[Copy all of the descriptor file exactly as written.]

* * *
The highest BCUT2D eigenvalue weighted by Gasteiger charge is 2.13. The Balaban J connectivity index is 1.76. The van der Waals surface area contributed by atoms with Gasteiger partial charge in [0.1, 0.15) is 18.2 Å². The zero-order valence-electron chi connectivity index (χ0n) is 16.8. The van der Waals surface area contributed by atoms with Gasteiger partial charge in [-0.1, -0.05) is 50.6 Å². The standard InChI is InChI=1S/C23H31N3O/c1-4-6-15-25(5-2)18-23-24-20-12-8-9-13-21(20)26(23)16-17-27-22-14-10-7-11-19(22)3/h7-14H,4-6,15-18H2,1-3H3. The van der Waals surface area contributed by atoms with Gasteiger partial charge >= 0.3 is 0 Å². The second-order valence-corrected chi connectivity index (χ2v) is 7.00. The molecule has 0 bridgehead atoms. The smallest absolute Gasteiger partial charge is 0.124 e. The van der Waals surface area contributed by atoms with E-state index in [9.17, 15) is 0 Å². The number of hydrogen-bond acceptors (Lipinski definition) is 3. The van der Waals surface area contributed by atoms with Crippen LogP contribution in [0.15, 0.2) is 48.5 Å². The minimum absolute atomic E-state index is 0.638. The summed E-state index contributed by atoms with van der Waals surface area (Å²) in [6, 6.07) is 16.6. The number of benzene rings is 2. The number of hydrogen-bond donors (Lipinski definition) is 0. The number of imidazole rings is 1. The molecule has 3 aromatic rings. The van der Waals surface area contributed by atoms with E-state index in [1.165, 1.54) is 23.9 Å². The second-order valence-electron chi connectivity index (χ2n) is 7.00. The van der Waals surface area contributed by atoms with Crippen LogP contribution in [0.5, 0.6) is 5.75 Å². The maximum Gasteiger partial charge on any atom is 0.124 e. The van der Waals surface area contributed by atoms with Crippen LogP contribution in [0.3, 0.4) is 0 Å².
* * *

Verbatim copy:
The highest BCUT2D eigenvalue weighted by Gasteiger charge is 2.13. The Balaban J connectivity index is 1.76. The van der Waals surface area contributed by atoms with Gasteiger partial charge in [0.1, 0.15) is 18.2 Å². The zero-order valence-electron chi connectivity index (χ0n) is 16.8. The van der Waals surface area contributed by atoms with Gasteiger partial charge in [-0.1, -0.05) is 50.6 Å². The standard InChI is InChI=1S/C23H31N3O/c1-4-6-15-25(5-2)18-23-24-20-12-8-9-13-21(20)26(23)16-17-27-22-14-10-7-11-19(22)3/h7-14H,4-6,15-18H2,1-3H3. The van der Waals surface area contributed by atoms with Gasteiger partial charge >= 0.3 is 0 Å². The second-order valence-corrected chi connectivity index (χ2v) is 7.00. The molecule has 0 bridgehead atoms. The smallest absolute Gasteiger partial charge is 0.124 e. The van der Waals surface area contributed by atoms with E-state index in [9.17, 15) is 0 Å². The number of hydrogen-bond acceptors (Lipinski definition) is 3. The van der Waals surface area contributed by atoms with Crippen LogP contribution in [0.15, 0.2) is 48.5 Å². The minimum absolute atomic E-state index is 0.638. The summed E-state index contributed by atoms with van der Waals surface area (Å²) in [6, 6.07) is 16.6. The number of benzene rings is 2. The number of hydrogen-bond donors (Lipinski definition) is 0. The number of imidazole rings is 1. The molecule has 3 aromatic rings. The van der Waals surface area contributed by atoms with E-state index in [1.165, 1.54) is 23.9 Å². The second-order valence-electron chi connectivity index (χ2n) is 7.00. The van der Waals surface area contributed by atoms with Crippen LogP contribution in [0.5, 0.6) is 5.75 Å². The maximum Gasteiger partial charge on any atom is 0.124 e. The van der Waals surface area contributed by atoms with Crippen LogP contribution in [0.3, 0.4) is 0 Å².